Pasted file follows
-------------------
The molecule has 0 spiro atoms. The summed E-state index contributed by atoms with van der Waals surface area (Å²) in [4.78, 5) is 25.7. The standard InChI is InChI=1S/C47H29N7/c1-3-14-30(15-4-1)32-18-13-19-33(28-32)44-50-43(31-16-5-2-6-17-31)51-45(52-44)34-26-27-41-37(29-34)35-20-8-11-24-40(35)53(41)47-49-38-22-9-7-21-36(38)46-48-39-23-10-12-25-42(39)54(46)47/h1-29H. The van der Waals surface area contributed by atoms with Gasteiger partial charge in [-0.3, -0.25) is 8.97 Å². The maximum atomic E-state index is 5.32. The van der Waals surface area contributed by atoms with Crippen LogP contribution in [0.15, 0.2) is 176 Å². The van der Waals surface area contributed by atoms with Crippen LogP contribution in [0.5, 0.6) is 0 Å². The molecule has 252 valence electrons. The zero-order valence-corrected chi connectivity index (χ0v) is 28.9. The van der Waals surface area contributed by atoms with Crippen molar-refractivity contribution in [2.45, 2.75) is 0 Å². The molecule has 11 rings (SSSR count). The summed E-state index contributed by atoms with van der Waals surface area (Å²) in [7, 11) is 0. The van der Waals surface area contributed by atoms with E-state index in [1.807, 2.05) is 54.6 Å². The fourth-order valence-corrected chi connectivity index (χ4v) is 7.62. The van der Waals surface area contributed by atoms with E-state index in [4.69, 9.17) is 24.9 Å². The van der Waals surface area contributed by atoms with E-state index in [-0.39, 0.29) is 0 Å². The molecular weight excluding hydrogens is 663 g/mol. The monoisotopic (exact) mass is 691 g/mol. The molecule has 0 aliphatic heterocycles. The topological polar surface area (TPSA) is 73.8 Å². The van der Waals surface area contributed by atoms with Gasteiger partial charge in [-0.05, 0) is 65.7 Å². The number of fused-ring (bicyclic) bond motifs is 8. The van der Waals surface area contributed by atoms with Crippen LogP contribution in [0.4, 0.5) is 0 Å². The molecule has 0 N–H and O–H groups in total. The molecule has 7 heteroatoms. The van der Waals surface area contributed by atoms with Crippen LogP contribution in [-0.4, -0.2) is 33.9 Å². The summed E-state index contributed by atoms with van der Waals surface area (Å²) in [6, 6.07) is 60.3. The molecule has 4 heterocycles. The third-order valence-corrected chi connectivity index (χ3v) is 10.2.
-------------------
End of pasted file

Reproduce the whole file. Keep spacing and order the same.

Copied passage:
The molecule has 0 spiro atoms. The summed E-state index contributed by atoms with van der Waals surface area (Å²) in [4.78, 5) is 25.7. The standard InChI is InChI=1S/C47H29N7/c1-3-14-30(15-4-1)32-18-13-19-33(28-32)44-50-43(31-16-5-2-6-17-31)51-45(52-44)34-26-27-41-37(29-34)35-20-8-11-24-40(35)53(41)47-49-38-22-9-7-21-36(38)46-48-39-23-10-12-25-42(39)54(46)47/h1-29H. The van der Waals surface area contributed by atoms with Gasteiger partial charge in [-0.3, -0.25) is 8.97 Å². The maximum atomic E-state index is 5.32. The van der Waals surface area contributed by atoms with Crippen LogP contribution in [0.15, 0.2) is 176 Å². The van der Waals surface area contributed by atoms with Crippen LogP contribution in [0.5, 0.6) is 0 Å². The molecule has 252 valence electrons. The zero-order valence-corrected chi connectivity index (χ0v) is 28.9. The van der Waals surface area contributed by atoms with Crippen molar-refractivity contribution in [2.45, 2.75) is 0 Å². The molecule has 11 rings (SSSR count). The summed E-state index contributed by atoms with van der Waals surface area (Å²) in [7, 11) is 0. The van der Waals surface area contributed by atoms with E-state index in [1.807, 2.05) is 54.6 Å². The fourth-order valence-corrected chi connectivity index (χ4v) is 7.62. The van der Waals surface area contributed by atoms with E-state index in [4.69, 9.17) is 24.9 Å². The van der Waals surface area contributed by atoms with E-state index in [-0.39, 0.29) is 0 Å². The molecular weight excluding hydrogens is 663 g/mol. The monoisotopic (exact) mass is 691 g/mol. The molecule has 0 aliphatic heterocycles. The topological polar surface area (TPSA) is 73.8 Å². The van der Waals surface area contributed by atoms with Gasteiger partial charge in [-0.05, 0) is 65.7 Å². The number of fused-ring (bicyclic) bond motifs is 8. The van der Waals surface area contributed by atoms with Crippen LogP contribution in [0.4, 0.5) is 0 Å². The molecule has 0 N–H and O–H groups in total. The molecule has 7 heteroatoms. The van der Waals surface area contributed by atoms with Crippen LogP contribution in [-0.4, -0.2) is 33.9 Å². The summed E-state index contributed by atoms with van der Waals surface area (Å²) in [6, 6.07) is 60.3. The molecule has 4 heterocycles. The third-order valence-corrected chi connectivity index (χ3v) is 10.2.